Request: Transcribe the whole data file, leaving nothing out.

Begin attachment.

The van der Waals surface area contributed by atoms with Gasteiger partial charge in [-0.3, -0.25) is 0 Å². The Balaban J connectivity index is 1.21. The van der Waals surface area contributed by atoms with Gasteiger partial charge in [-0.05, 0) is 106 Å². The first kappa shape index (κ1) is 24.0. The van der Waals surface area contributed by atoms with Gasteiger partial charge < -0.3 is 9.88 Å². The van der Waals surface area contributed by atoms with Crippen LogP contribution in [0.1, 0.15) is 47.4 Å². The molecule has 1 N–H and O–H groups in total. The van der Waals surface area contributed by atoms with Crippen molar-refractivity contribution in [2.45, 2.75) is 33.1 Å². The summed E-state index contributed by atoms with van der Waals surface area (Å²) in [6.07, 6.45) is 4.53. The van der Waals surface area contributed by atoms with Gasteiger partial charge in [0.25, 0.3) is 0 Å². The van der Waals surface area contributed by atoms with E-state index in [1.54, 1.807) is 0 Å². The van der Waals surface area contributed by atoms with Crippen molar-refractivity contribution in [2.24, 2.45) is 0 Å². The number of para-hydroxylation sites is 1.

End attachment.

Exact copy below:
The van der Waals surface area contributed by atoms with Gasteiger partial charge in [-0.3, -0.25) is 0 Å². The Balaban J connectivity index is 1.21. The van der Waals surface area contributed by atoms with Gasteiger partial charge in [-0.05, 0) is 106 Å². The first kappa shape index (κ1) is 24.0. The van der Waals surface area contributed by atoms with Gasteiger partial charge < -0.3 is 9.88 Å². The van der Waals surface area contributed by atoms with Crippen LogP contribution in [0.1, 0.15) is 47.4 Å². The molecule has 1 N–H and O–H groups in total. The van der Waals surface area contributed by atoms with Crippen molar-refractivity contribution in [2.45, 2.75) is 33.1 Å². The summed E-state index contributed by atoms with van der Waals surface area (Å²) in [6.07, 6.45) is 4.53. The van der Waals surface area contributed by atoms with Gasteiger partial charge in [0.25, 0.3) is 0 Å². The van der Waals surface area contributed by atoms with E-state index in [1.54, 1.807) is 0 Å². The van der Waals surface area contributed by atoms with Crippen molar-refractivity contribution in [2.24, 2.45) is 0 Å². The number of para-hydroxylation sites is 1.